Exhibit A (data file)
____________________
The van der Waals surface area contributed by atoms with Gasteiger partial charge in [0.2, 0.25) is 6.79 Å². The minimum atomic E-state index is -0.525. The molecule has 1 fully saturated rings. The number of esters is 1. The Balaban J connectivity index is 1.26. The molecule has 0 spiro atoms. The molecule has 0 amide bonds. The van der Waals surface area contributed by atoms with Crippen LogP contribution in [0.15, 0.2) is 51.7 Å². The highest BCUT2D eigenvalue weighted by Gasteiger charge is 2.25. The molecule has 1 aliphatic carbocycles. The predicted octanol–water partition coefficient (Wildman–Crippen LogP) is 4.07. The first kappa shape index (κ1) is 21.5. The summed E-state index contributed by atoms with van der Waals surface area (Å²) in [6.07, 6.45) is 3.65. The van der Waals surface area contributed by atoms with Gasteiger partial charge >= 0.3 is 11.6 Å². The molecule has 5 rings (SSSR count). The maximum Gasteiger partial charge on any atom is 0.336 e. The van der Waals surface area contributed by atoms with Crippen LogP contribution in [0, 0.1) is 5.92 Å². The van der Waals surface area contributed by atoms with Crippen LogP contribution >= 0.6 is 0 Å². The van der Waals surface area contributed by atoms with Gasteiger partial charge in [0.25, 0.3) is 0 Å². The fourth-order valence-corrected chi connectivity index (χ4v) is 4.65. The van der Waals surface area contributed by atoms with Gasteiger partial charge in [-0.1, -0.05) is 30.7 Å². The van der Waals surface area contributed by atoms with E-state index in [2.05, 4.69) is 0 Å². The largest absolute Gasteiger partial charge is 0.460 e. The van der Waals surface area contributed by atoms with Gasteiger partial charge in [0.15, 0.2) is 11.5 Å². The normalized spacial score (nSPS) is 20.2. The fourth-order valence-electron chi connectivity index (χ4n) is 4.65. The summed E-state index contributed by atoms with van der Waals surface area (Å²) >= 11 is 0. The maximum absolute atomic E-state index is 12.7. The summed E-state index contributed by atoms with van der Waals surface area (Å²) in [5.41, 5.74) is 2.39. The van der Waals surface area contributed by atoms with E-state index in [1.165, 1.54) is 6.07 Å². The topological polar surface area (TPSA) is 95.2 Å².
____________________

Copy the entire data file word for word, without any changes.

The van der Waals surface area contributed by atoms with Gasteiger partial charge in [0.2, 0.25) is 6.79 Å². The minimum atomic E-state index is -0.525. The molecule has 1 fully saturated rings. The number of esters is 1. The Balaban J connectivity index is 1.26. The molecule has 0 spiro atoms. The molecule has 0 amide bonds. The van der Waals surface area contributed by atoms with Crippen LogP contribution in [0.15, 0.2) is 51.7 Å². The highest BCUT2D eigenvalue weighted by Gasteiger charge is 2.25. The molecule has 1 aliphatic carbocycles. The predicted octanol–water partition coefficient (Wildman–Crippen LogP) is 4.07. The first kappa shape index (κ1) is 21.5. The summed E-state index contributed by atoms with van der Waals surface area (Å²) in [6.07, 6.45) is 3.65. The van der Waals surface area contributed by atoms with Gasteiger partial charge >= 0.3 is 11.6 Å². The molecule has 5 rings (SSSR count). The maximum Gasteiger partial charge on any atom is 0.336 e. The van der Waals surface area contributed by atoms with Crippen LogP contribution in [0, 0.1) is 5.92 Å². The van der Waals surface area contributed by atoms with Crippen LogP contribution >= 0.6 is 0 Å². The van der Waals surface area contributed by atoms with Gasteiger partial charge in [0.25, 0.3) is 0 Å². The fourth-order valence-corrected chi connectivity index (χ4v) is 4.65. The van der Waals surface area contributed by atoms with Gasteiger partial charge in [-0.1, -0.05) is 30.7 Å². The van der Waals surface area contributed by atoms with E-state index in [2.05, 4.69) is 0 Å². The largest absolute Gasteiger partial charge is 0.460 e. The van der Waals surface area contributed by atoms with Gasteiger partial charge in [0.15, 0.2) is 11.5 Å². The normalized spacial score (nSPS) is 20.2. The fourth-order valence-electron chi connectivity index (χ4n) is 4.65. The summed E-state index contributed by atoms with van der Waals surface area (Å²) >= 11 is 0. The maximum absolute atomic E-state index is 12.7. The summed E-state index contributed by atoms with van der Waals surface area (Å²) in [5.41, 5.74) is 2.39. The van der Waals surface area contributed by atoms with E-state index in [1.165, 1.54) is 6.07 Å². The topological polar surface area (TPSA) is 95.2 Å².